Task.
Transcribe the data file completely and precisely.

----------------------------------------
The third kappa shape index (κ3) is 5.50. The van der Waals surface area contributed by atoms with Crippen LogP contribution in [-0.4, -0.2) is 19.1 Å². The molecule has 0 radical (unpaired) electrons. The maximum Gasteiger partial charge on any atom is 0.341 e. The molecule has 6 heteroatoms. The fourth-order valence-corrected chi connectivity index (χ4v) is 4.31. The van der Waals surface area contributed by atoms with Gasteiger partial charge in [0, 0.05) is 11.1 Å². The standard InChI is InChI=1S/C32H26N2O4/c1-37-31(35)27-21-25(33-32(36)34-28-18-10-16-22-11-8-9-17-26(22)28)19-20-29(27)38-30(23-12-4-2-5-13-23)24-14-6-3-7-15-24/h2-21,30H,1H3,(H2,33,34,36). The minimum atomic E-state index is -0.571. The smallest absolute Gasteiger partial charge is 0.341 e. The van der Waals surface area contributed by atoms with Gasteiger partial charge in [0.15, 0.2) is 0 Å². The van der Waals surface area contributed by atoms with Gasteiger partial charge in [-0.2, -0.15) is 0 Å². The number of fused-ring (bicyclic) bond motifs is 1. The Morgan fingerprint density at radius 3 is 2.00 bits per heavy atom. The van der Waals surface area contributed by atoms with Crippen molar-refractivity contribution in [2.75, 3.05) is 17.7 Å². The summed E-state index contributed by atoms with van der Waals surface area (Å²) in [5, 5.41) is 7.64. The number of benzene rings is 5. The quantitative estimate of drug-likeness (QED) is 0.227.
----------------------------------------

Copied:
The third kappa shape index (κ3) is 5.50. The van der Waals surface area contributed by atoms with Crippen LogP contribution in [-0.4, -0.2) is 19.1 Å². The molecule has 0 radical (unpaired) electrons. The maximum Gasteiger partial charge on any atom is 0.341 e. The molecule has 6 heteroatoms. The fourth-order valence-corrected chi connectivity index (χ4v) is 4.31. The van der Waals surface area contributed by atoms with Gasteiger partial charge in [0, 0.05) is 11.1 Å². The standard InChI is InChI=1S/C32H26N2O4/c1-37-31(35)27-21-25(33-32(36)34-28-18-10-16-22-11-8-9-17-26(22)28)19-20-29(27)38-30(23-12-4-2-5-13-23)24-14-6-3-7-15-24/h2-21,30H,1H3,(H2,33,34,36). The minimum atomic E-state index is -0.571. The smallest absolute Gasteiger partial charge is 0.341 e. The van der Waals surface area contributed by atoms with Gasteiger partial charge in [0.15, 0.2) is 0 Å². The van der Waals surface area contributed by atoms with Gasteiger partial charge in [-0.2, -0.15) is 0 Å². The number of fused-ring (bicyclic) bond motifs is 1. The Morgan fingerprint density at radius 3 is 2.00 bits per heavy atom. The van der Waals surface area contributed by atoms with Crippen molar-refractivity contribution in [2.75, 3.05) is 17.7 Å². The summed E-state index contributed by atoms with van der Waals surface area (Å²) in [5, 5.41) is 7.64. The number of benzene rings is 5. The quantitative estimate of drug-likeness (QED) is 0.227.